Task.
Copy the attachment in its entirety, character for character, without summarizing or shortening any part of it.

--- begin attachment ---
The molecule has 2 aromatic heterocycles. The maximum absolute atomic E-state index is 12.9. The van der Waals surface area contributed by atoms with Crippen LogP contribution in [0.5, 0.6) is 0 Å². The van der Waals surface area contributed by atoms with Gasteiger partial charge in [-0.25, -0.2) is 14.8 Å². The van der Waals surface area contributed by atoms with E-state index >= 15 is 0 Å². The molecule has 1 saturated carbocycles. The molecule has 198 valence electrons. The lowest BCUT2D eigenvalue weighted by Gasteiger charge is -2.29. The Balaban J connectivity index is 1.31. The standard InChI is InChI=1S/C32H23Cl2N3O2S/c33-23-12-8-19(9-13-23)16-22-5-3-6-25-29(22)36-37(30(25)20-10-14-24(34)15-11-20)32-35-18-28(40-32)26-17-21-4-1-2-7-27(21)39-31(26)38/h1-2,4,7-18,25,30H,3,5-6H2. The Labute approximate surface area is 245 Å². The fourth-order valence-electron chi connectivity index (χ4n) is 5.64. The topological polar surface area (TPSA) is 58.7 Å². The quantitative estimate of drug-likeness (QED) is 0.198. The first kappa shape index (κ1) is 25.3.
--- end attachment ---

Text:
The molecule has 2 aromatic heterocycles. The maximum absolute atomic E-state index is 12.9. The van der Waals surface area contributed by atoms with Crippen LogP contribution in [0.5, 0.6) is 0 Å². The van der Waals surface area contributed by atoms with Gasteiger partial charge in [-0.25, -0.2) is 14.8 Å². The van der Waals surface area contributed by atoms with E-state index >= 15 is 0 Å². The molecule has 1 saturated carbocycles. The molecule has 198 valence electrons. The lowest BCUT2D eigenvalue weighted by Gasteiger charge is -2.29. The Balaban J connectivity index is 1.31. The standard InChI is InChI=1S/C32H23Cl2N3O2S/c33-23-12-8-19(9-13-23)16-22-5-3-6-25-29(22)36-37(30(25)20-10-14-24(34)15-11-20)32-35-18-28(40-32)26-17-21-4-1-2-7-27(21)39-31(26)38/h1-2,4,7-18,25,30H,3,5-6H2. The Labute approximate surface area is 245 Å². The fourth-order valence-electron chi connectivity index (χ4n) is 5.64. The topological polar surface area (TPSA) is 58.7 Å². The quantitative estimate of drug-likeness (QED) is 0.198. The first kappa shape index (κ1) is 25.3.